Like James7ca, I noticed that Mars and Uranus were closing on each other and were due to reach their closest point around the 21st of Jan, with the moon also close to both planets at that time. Unlike James, I don't really have a good setup to image such a large separation but thought I might have a go anyway with my Canon 700D and stock 75-300mm lens. On the 17th I was able to catch a couple of images of Uranus and Mars with this setup, which showed I was at least able to capture a red spot and a blue dot on a black background. On the 21st, the moon entered the picture and of course swamped the entire area with light, but I was at least able to capture the relative positions of the planets.
So, after a number of failed attempts to stack these images (using a mixture of DSS, Sequator, PIPP and AS!3), I've eventually chosen one frame from each attempt using different exposure times and ISO values, massaged the results onto one multi-layer composite to give a "representation" of the triple conjunction on 21 Jan 2021 at around 11:00PM. There is one frame for the Uranus/Mars conjunction (17 Jan), one optimised for the Moon (21 Jan) and one to show the relative positions of the planets. Since Uranus didn't move very far over those 4 days against the background star field, I have overlaid the 17 Jan image on top of the 21 Jan image. Mars was shifted manually to the new position since it did move a considerable distance.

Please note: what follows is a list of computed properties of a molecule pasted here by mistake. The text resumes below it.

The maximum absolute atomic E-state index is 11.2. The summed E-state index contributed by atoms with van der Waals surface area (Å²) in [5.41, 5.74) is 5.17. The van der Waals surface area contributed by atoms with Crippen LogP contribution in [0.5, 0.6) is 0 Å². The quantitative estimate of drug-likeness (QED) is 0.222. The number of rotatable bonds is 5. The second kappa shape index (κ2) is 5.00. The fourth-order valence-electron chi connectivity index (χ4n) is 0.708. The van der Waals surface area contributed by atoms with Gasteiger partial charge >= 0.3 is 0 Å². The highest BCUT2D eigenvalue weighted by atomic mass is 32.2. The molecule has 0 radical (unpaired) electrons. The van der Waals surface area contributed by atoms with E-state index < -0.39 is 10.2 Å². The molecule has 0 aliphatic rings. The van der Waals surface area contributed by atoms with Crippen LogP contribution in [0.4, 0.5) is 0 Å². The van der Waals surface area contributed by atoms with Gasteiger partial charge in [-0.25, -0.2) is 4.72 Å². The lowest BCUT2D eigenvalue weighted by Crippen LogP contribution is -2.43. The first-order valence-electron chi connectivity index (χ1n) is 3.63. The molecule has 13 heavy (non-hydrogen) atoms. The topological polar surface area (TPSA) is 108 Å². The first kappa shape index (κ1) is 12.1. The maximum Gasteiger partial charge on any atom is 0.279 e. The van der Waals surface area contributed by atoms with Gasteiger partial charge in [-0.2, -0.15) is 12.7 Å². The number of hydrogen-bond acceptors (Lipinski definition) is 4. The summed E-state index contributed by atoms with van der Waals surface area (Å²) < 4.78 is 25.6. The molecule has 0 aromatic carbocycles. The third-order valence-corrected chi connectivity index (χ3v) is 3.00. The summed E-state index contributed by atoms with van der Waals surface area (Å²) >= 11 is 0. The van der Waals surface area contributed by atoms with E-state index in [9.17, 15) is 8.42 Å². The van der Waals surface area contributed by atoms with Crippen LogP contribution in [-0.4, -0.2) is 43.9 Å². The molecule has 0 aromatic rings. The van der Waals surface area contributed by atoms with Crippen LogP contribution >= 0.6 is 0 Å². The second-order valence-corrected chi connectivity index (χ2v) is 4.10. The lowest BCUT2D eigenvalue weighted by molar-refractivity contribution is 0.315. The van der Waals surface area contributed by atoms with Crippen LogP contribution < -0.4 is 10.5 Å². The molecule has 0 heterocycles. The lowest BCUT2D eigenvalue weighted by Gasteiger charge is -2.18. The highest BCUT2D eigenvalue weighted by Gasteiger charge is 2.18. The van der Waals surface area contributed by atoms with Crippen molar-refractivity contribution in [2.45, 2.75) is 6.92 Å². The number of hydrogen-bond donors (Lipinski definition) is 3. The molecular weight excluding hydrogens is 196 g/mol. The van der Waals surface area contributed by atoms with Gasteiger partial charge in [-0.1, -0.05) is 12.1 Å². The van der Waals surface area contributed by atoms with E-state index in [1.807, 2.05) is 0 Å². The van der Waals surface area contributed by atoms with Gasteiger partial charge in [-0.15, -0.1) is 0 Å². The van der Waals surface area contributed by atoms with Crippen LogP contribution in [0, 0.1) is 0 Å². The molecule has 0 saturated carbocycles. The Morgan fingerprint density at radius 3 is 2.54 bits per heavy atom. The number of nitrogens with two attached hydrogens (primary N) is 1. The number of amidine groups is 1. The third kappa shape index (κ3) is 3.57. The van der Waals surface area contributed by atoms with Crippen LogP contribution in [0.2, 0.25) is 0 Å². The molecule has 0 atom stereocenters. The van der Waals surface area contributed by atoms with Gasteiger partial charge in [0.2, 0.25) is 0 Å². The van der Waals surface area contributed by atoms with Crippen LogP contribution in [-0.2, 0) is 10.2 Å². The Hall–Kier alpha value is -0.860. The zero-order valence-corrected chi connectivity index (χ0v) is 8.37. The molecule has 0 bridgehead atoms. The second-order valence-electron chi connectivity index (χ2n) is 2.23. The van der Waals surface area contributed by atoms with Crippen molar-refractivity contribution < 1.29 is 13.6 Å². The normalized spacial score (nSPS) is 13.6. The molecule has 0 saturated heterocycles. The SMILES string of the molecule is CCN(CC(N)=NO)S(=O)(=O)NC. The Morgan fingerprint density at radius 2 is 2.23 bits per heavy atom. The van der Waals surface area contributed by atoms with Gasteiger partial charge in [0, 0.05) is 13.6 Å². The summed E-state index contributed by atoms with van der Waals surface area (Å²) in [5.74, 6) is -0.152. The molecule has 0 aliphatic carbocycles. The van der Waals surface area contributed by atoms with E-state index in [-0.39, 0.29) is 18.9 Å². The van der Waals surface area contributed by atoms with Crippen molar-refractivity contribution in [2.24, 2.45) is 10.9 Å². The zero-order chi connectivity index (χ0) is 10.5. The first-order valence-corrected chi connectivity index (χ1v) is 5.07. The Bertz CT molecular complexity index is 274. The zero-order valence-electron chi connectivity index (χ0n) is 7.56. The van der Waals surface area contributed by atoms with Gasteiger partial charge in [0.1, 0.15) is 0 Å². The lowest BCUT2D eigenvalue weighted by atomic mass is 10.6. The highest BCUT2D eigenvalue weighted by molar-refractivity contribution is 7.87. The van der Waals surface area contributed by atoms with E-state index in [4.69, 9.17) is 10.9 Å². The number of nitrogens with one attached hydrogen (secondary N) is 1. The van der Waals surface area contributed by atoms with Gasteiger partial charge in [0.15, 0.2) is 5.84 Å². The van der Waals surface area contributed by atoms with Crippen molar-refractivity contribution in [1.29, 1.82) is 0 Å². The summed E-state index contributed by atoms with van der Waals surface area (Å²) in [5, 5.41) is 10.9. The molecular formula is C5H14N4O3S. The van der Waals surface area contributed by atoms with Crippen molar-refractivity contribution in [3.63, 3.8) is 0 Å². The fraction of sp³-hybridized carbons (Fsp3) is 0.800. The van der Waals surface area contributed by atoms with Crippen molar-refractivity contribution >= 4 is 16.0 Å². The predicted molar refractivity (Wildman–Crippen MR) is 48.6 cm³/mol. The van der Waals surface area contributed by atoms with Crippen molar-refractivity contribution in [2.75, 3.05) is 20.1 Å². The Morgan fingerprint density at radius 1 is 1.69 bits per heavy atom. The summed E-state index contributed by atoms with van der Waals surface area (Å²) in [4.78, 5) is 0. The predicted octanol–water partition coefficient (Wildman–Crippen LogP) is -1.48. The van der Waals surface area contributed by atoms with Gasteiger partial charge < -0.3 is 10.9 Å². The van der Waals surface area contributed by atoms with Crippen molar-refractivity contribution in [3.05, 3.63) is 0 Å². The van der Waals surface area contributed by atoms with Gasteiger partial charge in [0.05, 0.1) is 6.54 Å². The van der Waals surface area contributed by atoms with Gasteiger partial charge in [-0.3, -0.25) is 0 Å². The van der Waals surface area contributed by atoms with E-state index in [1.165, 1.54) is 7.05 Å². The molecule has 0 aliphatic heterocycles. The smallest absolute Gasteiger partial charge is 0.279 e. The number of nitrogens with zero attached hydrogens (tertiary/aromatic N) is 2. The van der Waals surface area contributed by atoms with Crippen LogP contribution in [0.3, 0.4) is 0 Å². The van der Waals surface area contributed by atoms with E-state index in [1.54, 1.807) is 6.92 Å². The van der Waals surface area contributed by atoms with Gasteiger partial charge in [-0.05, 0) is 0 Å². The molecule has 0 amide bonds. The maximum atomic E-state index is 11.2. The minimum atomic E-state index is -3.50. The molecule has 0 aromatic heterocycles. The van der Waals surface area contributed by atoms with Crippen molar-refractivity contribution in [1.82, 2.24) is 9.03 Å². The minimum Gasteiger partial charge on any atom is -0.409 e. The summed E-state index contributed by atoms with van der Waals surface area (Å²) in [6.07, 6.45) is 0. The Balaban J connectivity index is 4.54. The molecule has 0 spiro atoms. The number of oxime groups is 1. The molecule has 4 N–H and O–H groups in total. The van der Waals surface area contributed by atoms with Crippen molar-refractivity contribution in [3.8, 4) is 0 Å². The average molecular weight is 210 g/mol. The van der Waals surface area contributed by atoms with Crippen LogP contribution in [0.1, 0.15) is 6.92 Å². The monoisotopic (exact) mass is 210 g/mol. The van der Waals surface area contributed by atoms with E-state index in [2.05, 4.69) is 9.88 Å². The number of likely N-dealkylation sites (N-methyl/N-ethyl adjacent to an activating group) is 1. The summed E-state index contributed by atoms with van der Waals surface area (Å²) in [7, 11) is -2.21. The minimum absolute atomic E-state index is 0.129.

It's a highly artificial composite image that has resulted, but was representative of the conjunction. I checked the locations of the planets and stars with Stellarium to make sure the locations are accurate. The first image below shows the final result, the second image has the individual frames used to construct this image.